It’s said that bad luck can follow a person around, but what about success?
Amir Reza Koohestani rose to prominence on the international theater scene in 2001 with Dance on Glasses, a quietly gripping play he wrote and directed about the end of a love affair. At the time, Koohestani was an industrial engineering student in Shiraz, Iran, with no theater experience to his name. However, his show took on a life of its own, and changed his life, as he toured with it abroad year after year. He wrote other plays and became Iran’s most famous contemporary playwright, but still that first work from 2001 was the only one theater producers wanted to invite, so much so that he finally declared he would never do the show again.
Well, there’s another expression: never say never.
In Timeloss, Koohestani returns to Dance on Glasses, albeit through a backdoor. The play repeats the situation and dialogue of its predecessor, under a clever pretext: the two actors of Dance on Glasses (played, in reality, by a different pair) reunite 10 years later to dub a video projection of the show, whose sound has been compromised. We find them in rehearsal, seated at separate tables, scripts before them, working on a central scene of Dance on Glasses, as the video plays above their heads. They interrupt rehearsing to argue over what happened the night of their breakup; he tries to endear himself to her, she resists his advances. But as soon as it seems like they are referring to their own story, when they return to script, it’s the same language in the play, too. Where does fiction end and “reality” begin? Where does Timeloss break free of Dance on Glasses, or does it?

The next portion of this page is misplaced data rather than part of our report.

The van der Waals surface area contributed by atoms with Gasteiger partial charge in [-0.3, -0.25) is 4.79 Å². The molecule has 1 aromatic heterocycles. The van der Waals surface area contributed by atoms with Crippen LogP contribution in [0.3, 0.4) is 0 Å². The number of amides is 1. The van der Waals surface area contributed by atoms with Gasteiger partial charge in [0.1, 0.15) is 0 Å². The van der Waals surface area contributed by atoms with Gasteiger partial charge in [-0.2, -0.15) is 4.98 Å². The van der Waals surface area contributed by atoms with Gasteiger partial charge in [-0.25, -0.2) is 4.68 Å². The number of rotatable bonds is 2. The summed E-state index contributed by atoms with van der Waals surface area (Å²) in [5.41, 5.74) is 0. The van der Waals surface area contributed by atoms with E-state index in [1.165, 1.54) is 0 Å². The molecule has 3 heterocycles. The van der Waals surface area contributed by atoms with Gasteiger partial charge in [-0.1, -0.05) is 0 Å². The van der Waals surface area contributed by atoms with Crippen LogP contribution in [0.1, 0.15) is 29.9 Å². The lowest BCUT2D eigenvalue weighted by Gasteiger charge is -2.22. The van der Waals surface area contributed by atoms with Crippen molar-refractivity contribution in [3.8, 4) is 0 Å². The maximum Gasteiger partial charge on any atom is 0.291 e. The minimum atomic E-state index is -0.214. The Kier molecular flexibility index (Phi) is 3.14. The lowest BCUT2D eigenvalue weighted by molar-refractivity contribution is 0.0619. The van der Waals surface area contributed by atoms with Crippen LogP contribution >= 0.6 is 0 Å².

Koohestani works with fragile material here. Like an ancient map of Babylon, brought finally to the light of day, Timeloss seems ready at any moment to vanish into dust, as pure illusion, the idea only of that which existed first but has also receded into the past. The cast wears time’s marks compared to their younger “selves” but their gestures mimic precisely those captured on video, as if the actors in rehearsal have no agency of their own, either written by the script or falling into habits learned and which now define them irrevocably. And compared with the performance of Dance on Glasses immortalized on video, theirs is ephemeral, lasting only the duration of the script.
Yet even with the same language and movement, Timeloss tells a new story, in the faces and bodies of these older actors. Words spoken ten years ago, repeated from a distance of experience and loss, do not sound or mean the same in the present as they did in the past. The pair swaps lines also, so that the accusations and denials of their verbal sparring are flipped: who left whom and why? Memory too has cast its long shadow. A voice-over spoken by the man frames the rehearsal, a monologue of regret and longing. What is lost over time and what time is lost in trying to recover the past?
As in Dance on Glasses, the lovers (Hassan Madjooni and Mahin Sadri, cooly intense, intensely detached) part ways with a sense of what they will lose but with no idea that they might alter what time and fortune have cast. The only thing missing is the dance that made Koohestani famous, a seemingly impossible balancing act. The piece ends with warnings from the voice -over: if he could send his lover back in time, he might not be able to change the outcome of their relationship but he could save many others: the earthquake in Bam, friends and family who have died. In Timeloss, the time for dancing and straining for equilibrium has come and gone; only loss remains.